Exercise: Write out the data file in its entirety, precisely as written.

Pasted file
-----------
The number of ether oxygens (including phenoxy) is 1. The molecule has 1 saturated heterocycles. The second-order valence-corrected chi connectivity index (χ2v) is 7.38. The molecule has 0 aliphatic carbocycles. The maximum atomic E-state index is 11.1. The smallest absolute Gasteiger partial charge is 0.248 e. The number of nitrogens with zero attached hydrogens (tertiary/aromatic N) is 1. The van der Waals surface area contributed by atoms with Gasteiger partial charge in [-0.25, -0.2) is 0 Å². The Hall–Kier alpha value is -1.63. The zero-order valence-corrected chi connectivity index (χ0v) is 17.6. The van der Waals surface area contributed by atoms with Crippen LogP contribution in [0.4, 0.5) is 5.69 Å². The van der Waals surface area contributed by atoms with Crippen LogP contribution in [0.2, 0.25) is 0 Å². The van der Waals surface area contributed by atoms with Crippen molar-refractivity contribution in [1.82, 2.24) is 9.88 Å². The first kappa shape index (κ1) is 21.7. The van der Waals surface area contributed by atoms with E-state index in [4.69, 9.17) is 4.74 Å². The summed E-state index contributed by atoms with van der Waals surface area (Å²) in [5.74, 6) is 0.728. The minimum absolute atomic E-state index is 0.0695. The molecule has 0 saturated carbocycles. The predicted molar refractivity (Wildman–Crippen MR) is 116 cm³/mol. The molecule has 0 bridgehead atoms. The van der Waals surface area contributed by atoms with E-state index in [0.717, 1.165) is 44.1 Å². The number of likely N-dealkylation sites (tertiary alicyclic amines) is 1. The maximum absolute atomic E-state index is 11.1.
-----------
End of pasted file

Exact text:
The number of ether oxygens (including phenoxy) is 1. The molecule has 1 saturated heterocycles. The second-order valence-corrected chi connectivity index (χ2v) is 7.38. The molecule has 0 aliphatic carbocycles. The maximum atomic E-state index is 11.1. The smallest absolute Gasteiger partial charge is 0.248 e. The number of nitrogens with zero attached hydrogens (tertiary/aromatic N) is 1. The van der Waals surface area contributed by atoms with Gasteiger partial charge in [-0.25, -0.2) is 0 Å². The Hall–Kier alpha value is -1.63. The zero-order valence-corrected chi connectivity index (χ0v) is 17.6. The van der Waals surface area contributed by atoms with Crippen LogP contribution in [0.4, 0.5) is 5.69 Å². The van der Waals surface area contributed by atoms with Crippen LogP contribution in [0.2, 0.25) is 0 Å². The van der Waals surface area contributed by atoms with Crippen molar-refractivity contribution in [1.82, 2.24) is 9.88 Å². The first kappa shape index (κ1) is 21.7. The van der Waals surface area contributed by atoms with E-state index in [4.69, 9.17) is 4.74 Å². The summed E-state index contributed by atoms with van der Waals surface area (Å²) in [5.74, 6) is 0.728. The minimum absolute atomic E-state index is 0.0695. The molecule has 0 saturated carbocycles. The predicted molar refractivity (Wildman–Crippen MR) is 116 cm³/mol. The molecule has 0 bridgehead atoms. The van der Waals surface area contributed by atoms with E-state index in [0.717, 1.165) is 44.1 Å². The number of likely N-dealkylation sites (tertiary alicyclic amines) is 1. The maximum absolute atomic E-state index is 11.1.